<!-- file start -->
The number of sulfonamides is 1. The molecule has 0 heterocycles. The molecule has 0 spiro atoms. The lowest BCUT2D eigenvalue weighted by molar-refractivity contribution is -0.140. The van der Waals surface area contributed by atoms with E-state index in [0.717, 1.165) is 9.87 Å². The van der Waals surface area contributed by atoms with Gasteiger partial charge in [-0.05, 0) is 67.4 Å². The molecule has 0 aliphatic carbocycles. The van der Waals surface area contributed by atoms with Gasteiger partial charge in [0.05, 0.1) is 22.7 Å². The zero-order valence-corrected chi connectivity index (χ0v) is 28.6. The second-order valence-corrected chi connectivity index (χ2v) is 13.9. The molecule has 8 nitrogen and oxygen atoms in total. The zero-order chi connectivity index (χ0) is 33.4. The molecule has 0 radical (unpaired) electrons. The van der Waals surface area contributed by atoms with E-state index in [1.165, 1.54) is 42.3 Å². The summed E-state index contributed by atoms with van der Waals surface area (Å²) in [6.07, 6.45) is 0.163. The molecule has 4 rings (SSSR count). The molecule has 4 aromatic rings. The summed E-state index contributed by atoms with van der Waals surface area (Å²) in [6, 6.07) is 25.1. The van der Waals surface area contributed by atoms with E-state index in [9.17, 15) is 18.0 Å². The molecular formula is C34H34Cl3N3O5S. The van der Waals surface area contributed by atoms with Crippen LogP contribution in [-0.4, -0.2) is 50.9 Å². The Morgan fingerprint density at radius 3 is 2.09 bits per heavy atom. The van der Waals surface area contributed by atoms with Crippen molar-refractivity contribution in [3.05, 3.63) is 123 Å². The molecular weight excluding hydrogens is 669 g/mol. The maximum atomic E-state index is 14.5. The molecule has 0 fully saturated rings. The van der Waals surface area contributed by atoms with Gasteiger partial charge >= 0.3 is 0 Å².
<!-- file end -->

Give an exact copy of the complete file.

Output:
The number of sulfonamides is 1. The molecule has 0 heterocycles. The molecule has 0 spiro atoms. The lowest BCUT2D eigenvalue weighted by molar-refractivity contribution is -0.140. The van der Waals surface area contributed by atoms with E-state index in [0.717, 1.165) is 9.87 Å². The van der Waals surface area contributed by atoms with Gasteiger partial charge in [-0.05, 0) is 67.4 Å². The molecule has 0 aliphatic carbocycles. The van der Waals surface area contributed by atoms with Gasteiger partial charge in [0.05, 0.1) is 22.7 Å². The zero-order valence-corrected chi connectivity index (χ0v) is 28.6. The second-order valence-corrected chi connectivity index (χ2v) is 13.9. The molecule has 8 nitrogen and oxygen atoms in total. The zero-order chi connectivity index (χ0) is 33.4. The molecule has 0 radical (unpaired) electrons. The van der Waals surface area contributed by atoms with E-state index in [1.165, 1.54) is 42.3 Å². The summed E-state index contributed by atoms with van der Waals surface area (Å²) in [6.07, 6.45) is 0.163. The molecule has 4 rings (SSSR count). The molecule has 4 aromatic rings. The summed E-state index contributed by atoms with van der Waals surface area (Å²) in [6, 6.07) is 25.1. The van der Waals surface area contributed by atoms with E-state index in [9.17, 15) is 18.0 Å². The molecular formula is C34H34Cl3N3O5S. The van der Waals surface area contributed by atoms with Crippen LogP contribution in [-0.4, -0.2) is 50.9 Å². The Morgan fingerprint density at radius 3 is 2.09 bits per heavy atom. The van der Waals surface area contributed by atoms with Crippen molar-refractivity contribution in [3.05, 3.63) is 123 Å². The molecular weight excluding hydrogens is 669 g/mol. The maximum atomic E-state index is 14.5. The molecule has 0 fully saturated rings. The van der Waals surface area contributed by atoms with Gasteiger partial charge >= 0.3 is 0 Å².